The Oregon Court of Appeals re-affirmed its commitment to applying Oregon’s attorney fee provision, ORS 20.083, as establishing a broad reciprocity principle: in contract disputes, where the contract or a statute would entitle one party to attorney fees if it prevails, then the other party is likewise entitled to attorney fees if it prevails.

In A & E Security and Electronic Solutions, Inc. v. Fortalesa, Incorporation (PDF), the plaintiff brought a breach of contract claim alleging that it installed a security system at the defendant’s store, but the defendant had refused to pay for the work. The defendant asserted a counterclaim to rescind the contract based on the plaintiff’s misrepresentations. Both parties sought attorney fees under contract. An arbitrator rescinded the contract, and the trial court awarded the defendant attorney fees as the prevailing party.

The plaintiff objected to the attorney fee award, claiming that a rescinded contract cannot provide grounds for the award. A party, like the defendant, that has been induced to enter a contract through misrepresentations can either affirm the contract and seek damages through a misrepresentation claim or can rescind the contract and restore the parties to their positions prior to entering the contract. In this case, the defendant sought to rescind the contract, which absolved the defendant of its contractual obligations, including having to pay the plaintiff, but also forfeited the defendant’s contractual rights. According to the plaintiff, that included forfeiting the defendant’s contractual right to the attorney fees.

The Court of Appeals disagreed. The attorney fee provision, ORS 20.083, states,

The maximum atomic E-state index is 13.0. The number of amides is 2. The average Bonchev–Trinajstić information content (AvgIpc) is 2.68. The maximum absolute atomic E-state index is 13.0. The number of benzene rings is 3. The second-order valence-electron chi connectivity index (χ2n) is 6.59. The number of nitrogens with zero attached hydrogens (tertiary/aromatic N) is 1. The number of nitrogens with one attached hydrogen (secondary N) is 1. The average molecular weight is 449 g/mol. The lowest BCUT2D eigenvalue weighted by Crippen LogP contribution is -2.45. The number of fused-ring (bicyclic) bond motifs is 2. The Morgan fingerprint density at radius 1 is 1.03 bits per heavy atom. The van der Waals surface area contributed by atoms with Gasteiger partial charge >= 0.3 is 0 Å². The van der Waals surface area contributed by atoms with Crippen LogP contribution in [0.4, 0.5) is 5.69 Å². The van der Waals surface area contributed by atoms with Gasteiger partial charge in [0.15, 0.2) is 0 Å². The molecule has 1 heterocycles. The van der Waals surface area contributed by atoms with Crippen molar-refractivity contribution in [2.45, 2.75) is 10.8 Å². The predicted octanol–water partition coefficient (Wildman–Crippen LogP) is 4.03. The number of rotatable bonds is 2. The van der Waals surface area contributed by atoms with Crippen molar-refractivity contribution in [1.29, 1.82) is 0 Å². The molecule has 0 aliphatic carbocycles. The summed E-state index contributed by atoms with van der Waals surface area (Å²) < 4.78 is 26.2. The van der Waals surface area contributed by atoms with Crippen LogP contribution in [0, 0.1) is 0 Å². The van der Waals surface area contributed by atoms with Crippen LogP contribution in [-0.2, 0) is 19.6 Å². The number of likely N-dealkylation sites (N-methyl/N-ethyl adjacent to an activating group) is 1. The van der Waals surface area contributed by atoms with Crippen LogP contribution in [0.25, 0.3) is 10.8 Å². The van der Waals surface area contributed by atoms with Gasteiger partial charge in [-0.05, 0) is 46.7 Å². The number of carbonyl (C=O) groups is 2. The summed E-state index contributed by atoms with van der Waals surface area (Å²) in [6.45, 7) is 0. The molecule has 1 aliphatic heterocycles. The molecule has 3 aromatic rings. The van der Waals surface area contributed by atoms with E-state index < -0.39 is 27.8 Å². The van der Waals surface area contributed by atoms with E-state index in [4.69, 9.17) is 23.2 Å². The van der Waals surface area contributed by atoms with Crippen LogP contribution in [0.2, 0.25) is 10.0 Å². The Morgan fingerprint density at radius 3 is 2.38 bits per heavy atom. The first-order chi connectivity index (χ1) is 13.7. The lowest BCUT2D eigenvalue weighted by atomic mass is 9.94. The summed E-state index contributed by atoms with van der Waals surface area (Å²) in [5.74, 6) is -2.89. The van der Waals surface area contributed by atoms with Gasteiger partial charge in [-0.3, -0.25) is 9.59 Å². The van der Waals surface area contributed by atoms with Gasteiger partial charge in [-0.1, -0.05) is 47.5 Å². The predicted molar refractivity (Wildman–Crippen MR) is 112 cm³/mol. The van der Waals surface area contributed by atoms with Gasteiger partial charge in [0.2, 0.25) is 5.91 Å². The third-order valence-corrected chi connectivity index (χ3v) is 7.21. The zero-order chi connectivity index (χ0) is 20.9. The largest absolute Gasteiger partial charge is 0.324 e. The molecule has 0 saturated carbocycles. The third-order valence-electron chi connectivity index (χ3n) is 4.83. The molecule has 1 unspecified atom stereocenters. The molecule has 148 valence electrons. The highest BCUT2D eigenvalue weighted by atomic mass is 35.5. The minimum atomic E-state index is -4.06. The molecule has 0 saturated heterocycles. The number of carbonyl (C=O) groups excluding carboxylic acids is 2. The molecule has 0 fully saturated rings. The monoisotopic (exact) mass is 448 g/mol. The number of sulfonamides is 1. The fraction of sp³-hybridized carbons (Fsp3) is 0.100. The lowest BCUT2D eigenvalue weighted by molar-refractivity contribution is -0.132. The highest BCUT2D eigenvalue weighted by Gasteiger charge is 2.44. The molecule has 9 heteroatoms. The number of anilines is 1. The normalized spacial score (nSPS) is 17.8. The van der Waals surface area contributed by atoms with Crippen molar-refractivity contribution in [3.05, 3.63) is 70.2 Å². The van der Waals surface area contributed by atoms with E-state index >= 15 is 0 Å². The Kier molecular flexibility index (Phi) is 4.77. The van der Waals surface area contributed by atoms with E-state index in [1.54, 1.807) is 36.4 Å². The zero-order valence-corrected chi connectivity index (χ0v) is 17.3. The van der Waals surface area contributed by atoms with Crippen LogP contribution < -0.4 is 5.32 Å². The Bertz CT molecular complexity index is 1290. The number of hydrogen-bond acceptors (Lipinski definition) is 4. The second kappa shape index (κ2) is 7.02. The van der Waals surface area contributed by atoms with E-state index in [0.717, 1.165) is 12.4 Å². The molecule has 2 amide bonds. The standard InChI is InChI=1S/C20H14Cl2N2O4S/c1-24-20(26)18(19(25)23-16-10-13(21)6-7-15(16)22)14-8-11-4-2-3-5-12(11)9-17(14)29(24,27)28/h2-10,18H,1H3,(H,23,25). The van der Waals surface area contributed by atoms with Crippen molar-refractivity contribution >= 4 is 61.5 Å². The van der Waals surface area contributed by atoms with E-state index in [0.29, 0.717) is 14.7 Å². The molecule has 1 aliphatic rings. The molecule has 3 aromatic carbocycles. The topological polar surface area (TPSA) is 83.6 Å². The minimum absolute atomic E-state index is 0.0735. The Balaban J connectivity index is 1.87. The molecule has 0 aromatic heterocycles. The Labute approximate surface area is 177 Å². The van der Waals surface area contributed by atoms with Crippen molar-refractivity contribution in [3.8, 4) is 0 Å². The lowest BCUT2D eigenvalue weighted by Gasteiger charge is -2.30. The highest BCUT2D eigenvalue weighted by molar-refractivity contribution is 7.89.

A prevailing party in a civil action relating to an express or implied contract is entitled to an award of attorney fees that is authorized by the terms of the contract or by statute, even though the party prevails by reason of a claim or defense asserting that the contract is in whole or part void, a claim or defense asserting that the contract is unenforceable or a claim or defense asserting that the prevailing party was not a party to the contract.

It would seem easy enough to reject the plaintiff’s argument by holding that the defendant’s rescission claim asserts that the contract is void and unenforceable. But in King v. Neverstill Enterprises, LLC, 240 Or App 727 (2011), the Court of Appeals held that the language about void and unenforceable contracts is merely “explanatory,” while the “operative” clause is the first one, stating that the prevailing party is entitled to an award “authorized by the terms of the contract or by statute.” As a result, the Court of Appeals in this case held that its task was “not to determine whether a rescinded contract falls within the meaning of a contract that is ‘void’ or ‘unenforceable,’” but rather to determine whether the operative clause covers rescinded contracts.

To undertake this analysis, the Court of Appeals did not break down the statutory language of the operative clause, which would require addressing whether a rescinded contract can authorize an award. Instead, the Court of Appeals focused on the statutory context, including the legislative history of ORS 20.083. It held that the legislature enacted ORS 20.083 in 2003 with the intent to establish a broad reciprocity principle and overturn cases narrowly interpreting the prior attorney provision, including Bodenhamer v. Patterson, 278 Or 367 (1977), which held that a rescinded contract does not provide grounds for an attorney fees award. To support this, the Court of Appeals cited extensive testimony during legislative hearings on the bill. Based on this analysis, the Court of Appeals affirmed the trial court’s attorney fees award and re-affirmed the broad reciprocity provision.